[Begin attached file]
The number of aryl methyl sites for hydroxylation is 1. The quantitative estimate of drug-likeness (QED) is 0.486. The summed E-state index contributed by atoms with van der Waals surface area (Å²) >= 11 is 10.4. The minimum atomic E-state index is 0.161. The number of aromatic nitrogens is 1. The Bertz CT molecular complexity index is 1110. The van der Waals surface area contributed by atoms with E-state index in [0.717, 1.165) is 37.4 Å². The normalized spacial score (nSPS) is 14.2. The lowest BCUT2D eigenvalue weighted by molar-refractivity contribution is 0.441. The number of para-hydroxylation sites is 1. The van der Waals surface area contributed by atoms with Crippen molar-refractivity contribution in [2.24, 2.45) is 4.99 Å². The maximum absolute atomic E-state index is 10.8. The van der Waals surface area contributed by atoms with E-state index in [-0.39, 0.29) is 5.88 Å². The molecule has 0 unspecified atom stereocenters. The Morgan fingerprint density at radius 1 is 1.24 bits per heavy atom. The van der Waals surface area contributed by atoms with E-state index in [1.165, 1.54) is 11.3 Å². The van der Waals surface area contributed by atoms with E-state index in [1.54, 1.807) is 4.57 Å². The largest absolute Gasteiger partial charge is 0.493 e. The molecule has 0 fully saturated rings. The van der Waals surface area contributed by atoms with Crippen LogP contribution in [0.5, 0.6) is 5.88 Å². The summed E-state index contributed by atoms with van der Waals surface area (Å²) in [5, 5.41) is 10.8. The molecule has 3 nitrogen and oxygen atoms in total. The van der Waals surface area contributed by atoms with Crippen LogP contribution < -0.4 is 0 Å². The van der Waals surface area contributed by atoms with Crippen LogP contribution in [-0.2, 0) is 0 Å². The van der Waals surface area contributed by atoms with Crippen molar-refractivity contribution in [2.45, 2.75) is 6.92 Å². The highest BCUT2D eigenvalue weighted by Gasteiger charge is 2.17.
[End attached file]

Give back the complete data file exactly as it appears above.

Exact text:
The number of aryl methyl sites for hydroxylation is 1. The quantitative estimate of drug-likeness (QED) is 0.486. The summed E-state index contributed by atoms with van der Waals surface area (Å²) >= 11 is 10.4. The minimum atomic E-state index is 0.161. The number of aromatic nitrogens is 1. The Bertz CT molecular complexity index is 1110. The van der Waals surface area contributed by atoms with E-state index in [0.717, 1.165) is 37.4 Å². The normalized spacial score (nSPS) is 14.2. The lowest BCUT2D eigenvalue weighted by molar-refractivity contribution is 0.441. The number of para-hydroxylation sites is 1. The van der Waals surface area contributed by atoms with Crippen molar-refractivity contribution in [2.24, 2.45) is 4.99 Å². The maximum absolute atomic E-state index is 10.8. The van der Waals surface area contributed by atoms with E-state index in [-0.39, 0.29) is 5.88 Å². The molecule has 0 unspecified atom stereocenters. The Morgan fingerprint density at radius 1 is 1.24 bits per heavy atom. The van der Waals surface area contributed by atoms with E-state index in [1.165, 1.54) is 11.3 Å². The van der Waals surface area contributed by atoms with E-state index in [1.54, 1.807) is 4.57 Å². The largest absolute Gasteiger partial charge is 0.493 e. The molecule has 0 fully saturated rings. The van der Waals surface area contributed by atoms with Crippen LogP contribution in [0.5, 0.6) is 5.88 Å². The summed E-state index contributed by atoms with van der Waals surface area (Å²) in [5, 5.41) is 10.8. The molecule has 3 nitrogen and oxygen atoms in total. The van der Waals surface area contributed by atoms with Crippen LogP contribution < -0.4 is 0 Å². The van der Waals surface area contributed by atoms with Crippen LogP contribution in [-0.2, 0) is 0 Å². The van der Waals surface area contributed by atoms with Crippen molar-refractivity contribution in [2.45, 2.75) is 6.92 Å². The highest BCUT2D eigenvalue weighted by Gasteiger charge is 2.17.